That night we treated ourselves to dinner and dancing at ‘Rio Scenario’, a hip nightspot for Brazilians. They happily let Fred in, he was the only child there, and we sat down to a wonderful meal. A succession of bands played Samba with the floor filling each time, showing us how it’s done. My favourite was the groovy 80-year-old who circled the tables, catching a dance with lots of young beautiful women. Fred got Dean and I up for a turn, we did our best to not look like flat footed Brits. I then had the extra treat of Fred taking a turn with me. I don’t think the Repper’s did too badly!
Our final day saw us explore the ‘Museum of the Future’ which sat on the waterfront. A stunning sculptural building, it contained a multimedia collection reflecting our ecological and cultural history, and forecasting the future. More knowledgeable about how to preserve our scarce resources, Fred is now rationing toilet paper and how long we can stand in the shower…….
A walk along the sea front took us past the main Naval installation and training ground. We passed submarines and naval vessels, all very impressive up close. Sailors, dressed in Popeye bell bottoms, bib shirts and white hats that made us chuckle, walked amongst us. With a few more sights to see we grabbed a cab to the modern cone shaped Cathedral. Inside we saw how the four stained glass sides come together to form a cross, which is the roof, and in turn the glass cross in the roof creates a cross on the floor at the heart of the Cathedral. A walk to the antiques shops in Lapa took us past the arched viaduct and Carnival Stadium, more sights from the film ‘Rio’ we could tick off. With lots of sightseeing under our belt we were ready for the now obligatory Cipriani’s, and a bite of food. At the heart of Lapa is an interchange of 5 streets, each with bars that mark the corner. We picked one of these that had been beautifully restored, with the upper floor removed giving double height to the ceiling. Yet more great food, drinks and service kept our warm glow about Rio going.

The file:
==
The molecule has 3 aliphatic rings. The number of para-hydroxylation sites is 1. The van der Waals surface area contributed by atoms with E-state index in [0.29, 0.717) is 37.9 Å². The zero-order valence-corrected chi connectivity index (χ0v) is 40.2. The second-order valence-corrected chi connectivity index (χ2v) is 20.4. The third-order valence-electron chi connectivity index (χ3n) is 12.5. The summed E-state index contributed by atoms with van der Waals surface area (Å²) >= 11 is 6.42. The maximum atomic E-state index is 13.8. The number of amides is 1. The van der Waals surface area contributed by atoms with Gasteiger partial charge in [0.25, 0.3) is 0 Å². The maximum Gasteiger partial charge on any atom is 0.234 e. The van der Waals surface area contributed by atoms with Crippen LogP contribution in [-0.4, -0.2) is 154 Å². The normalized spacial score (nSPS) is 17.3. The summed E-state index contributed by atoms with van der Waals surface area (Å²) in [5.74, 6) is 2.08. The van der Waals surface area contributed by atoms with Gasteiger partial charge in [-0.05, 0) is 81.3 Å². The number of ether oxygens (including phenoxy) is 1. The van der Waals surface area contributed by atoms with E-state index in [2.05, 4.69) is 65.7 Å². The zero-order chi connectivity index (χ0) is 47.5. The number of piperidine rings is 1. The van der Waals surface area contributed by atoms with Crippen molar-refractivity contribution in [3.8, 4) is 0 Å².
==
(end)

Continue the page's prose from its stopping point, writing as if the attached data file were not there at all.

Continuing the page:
It was with a sad heart that I woke on the day we were leaving, the day I started this blog entry. So with an early start I got up to make the most of the beautiful weather, stunning vista from the terrace, and company of the monkeys, birds et al. We all had a lovely morning relaxing before our midday check out. Fernando drove us to the airport. As he did so we hit traffic a few miles out from the hostel and queued with the cars, as motorcyclists weaved in and out. Eventually we came up alongside the cause of the delay, the horrendous sight of a motorcyclist dead on the road. I just managed to turn Fred away before he saw it, but I’ve been left haunted by the broken contorted body of a chubby middle aged man.
I loved Rio, it’s a beautiful place with wonderfully warm, kind, outgoing, but gentle people. It may be dangerous if you choose to find danger, but not at all if you have an ounce of sense. The biggest risk probably comes on the road or with the sea, but then that’s true of any city or seaside resort in England. Ignore The Daily Mail and Fox News, I doubt their reporters have ever experienced the place; too much bigotry and fearfulness. Finally shame on Lochte. I hope that people will forget his made up story, I suspect they won’t…. So come to Rio and tell others to. I’ll be coming back; I suspect quite a lot!
For me this trip is all about having a great adventure with my family. Its taken years for us to finally stop talking about it and do it - simply because it both excites and frightens the life out me! So I'm stepping out of corporate life, where I singularly failed to achieve a work/life balance....to experience different cultures and spend time with those I love xx